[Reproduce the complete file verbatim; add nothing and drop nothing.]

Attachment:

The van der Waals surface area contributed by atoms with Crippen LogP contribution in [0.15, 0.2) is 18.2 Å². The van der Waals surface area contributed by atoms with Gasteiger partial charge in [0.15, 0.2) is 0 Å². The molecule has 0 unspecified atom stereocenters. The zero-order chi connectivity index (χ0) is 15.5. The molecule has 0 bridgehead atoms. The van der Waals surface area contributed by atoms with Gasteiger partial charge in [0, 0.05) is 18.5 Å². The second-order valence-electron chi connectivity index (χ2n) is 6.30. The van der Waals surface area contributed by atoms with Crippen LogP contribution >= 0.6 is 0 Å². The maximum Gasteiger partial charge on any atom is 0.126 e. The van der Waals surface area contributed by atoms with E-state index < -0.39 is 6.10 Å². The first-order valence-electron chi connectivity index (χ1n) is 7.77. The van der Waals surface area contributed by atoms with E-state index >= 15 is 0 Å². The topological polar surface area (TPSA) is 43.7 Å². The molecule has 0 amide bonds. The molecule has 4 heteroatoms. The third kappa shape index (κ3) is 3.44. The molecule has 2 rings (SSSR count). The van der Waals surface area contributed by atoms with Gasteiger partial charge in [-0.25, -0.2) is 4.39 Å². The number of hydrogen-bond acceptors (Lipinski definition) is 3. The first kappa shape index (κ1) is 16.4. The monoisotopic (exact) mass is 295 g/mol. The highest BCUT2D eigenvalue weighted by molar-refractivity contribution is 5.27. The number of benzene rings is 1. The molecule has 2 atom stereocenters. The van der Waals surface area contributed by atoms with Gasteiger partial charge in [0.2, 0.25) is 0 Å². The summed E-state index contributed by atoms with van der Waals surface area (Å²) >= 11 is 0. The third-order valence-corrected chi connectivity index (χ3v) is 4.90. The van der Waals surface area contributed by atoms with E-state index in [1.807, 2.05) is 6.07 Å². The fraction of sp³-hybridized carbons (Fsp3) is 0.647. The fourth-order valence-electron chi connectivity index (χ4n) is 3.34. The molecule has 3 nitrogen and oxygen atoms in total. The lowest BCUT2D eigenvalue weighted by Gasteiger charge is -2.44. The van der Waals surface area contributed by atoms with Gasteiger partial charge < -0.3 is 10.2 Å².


The van der Waals surface area contributed by atoms with Crippen LogP contribution in [0.15, 0.2) is 18.2 Å². The van der Waals surface area contributed by atoms with Gasteiger partial charge in [0.15, 0.2) is 0 Å². The molecule has 0 unspecified atom stereocenters. The zero-order chi connectivity index (χ0) is 15.5. The molecule has 0 bridgehead atoms. The van der Waals surface area contributed by atoms with Gasteiger partial charge in [0, 0.05) is 18.5 Å². The second-order valence-electron chi connectivity index (χ2n) is 6.30. The van der Waals surface area contributed by atoms with Crippen LogP contribution >= 0.6 is 0 Å². The maximum Gasteiger partial charge on any atom is 0.126 e. The van der Waals surface area contributed by atoms with E-state index < -0.39 is 6.10 Å². The first-order valence-electron chi connectivity index (χ1n) is 7.77. The van der Waals surface area contributed by atoms with E-state index >= 15 is 0 Å². The topological polar surface area (TPSA) is 43.7 Å². The molecule has 0 amide bonds. The molecule has 4 heteroatoms. The third kappa shape index (κ3) is 3.44. The molecule has 2 rings (SSSR count). The van der Waals surface area contributed by atoms with Gasteiger partial charge in [-0.25, -0.2) is 4.39 Å². The number of hydrogen-bond acceptors (Lipinski definition) is 3. The first kappa shape index (κ1) is 16.4. The monoisotopic (exact) mass is 295 g/mol. The highest BCUT2D eigenvalue weighted by molar-refractivity contribution is 5.27. The number of benzene rings is 1. The molecule has 2 atom stereocenters. The van der Waals surface area contributed by atoms with Gasteiger partial charge in [0.2, 0.25) is 0 Å². The summed E-state index contributed by atoms with van der Waals surface area (Å²) >= 11 is 0. The third-order valence-corrected chi connectivity index (χ3v) is 4.90. The van der Waals surface area contributed by atoms with E-state index in [1.807, 2.05) is 6.07 Å². The fraction of sp³-hybridized carbons (Fsp3) is 0.647. The fourth-order valence-electron chi connectivity index (χ4n) is 3.34. The molecule has 3 nitrogen and oxygen atoms in total. The lowest BCUT2D eigenvalue weighted by Gasteiger charge is -2.44. The van der Waals surface area contributed by atoms with Gasteiger partial charge < -0.3 is 10.2 Å².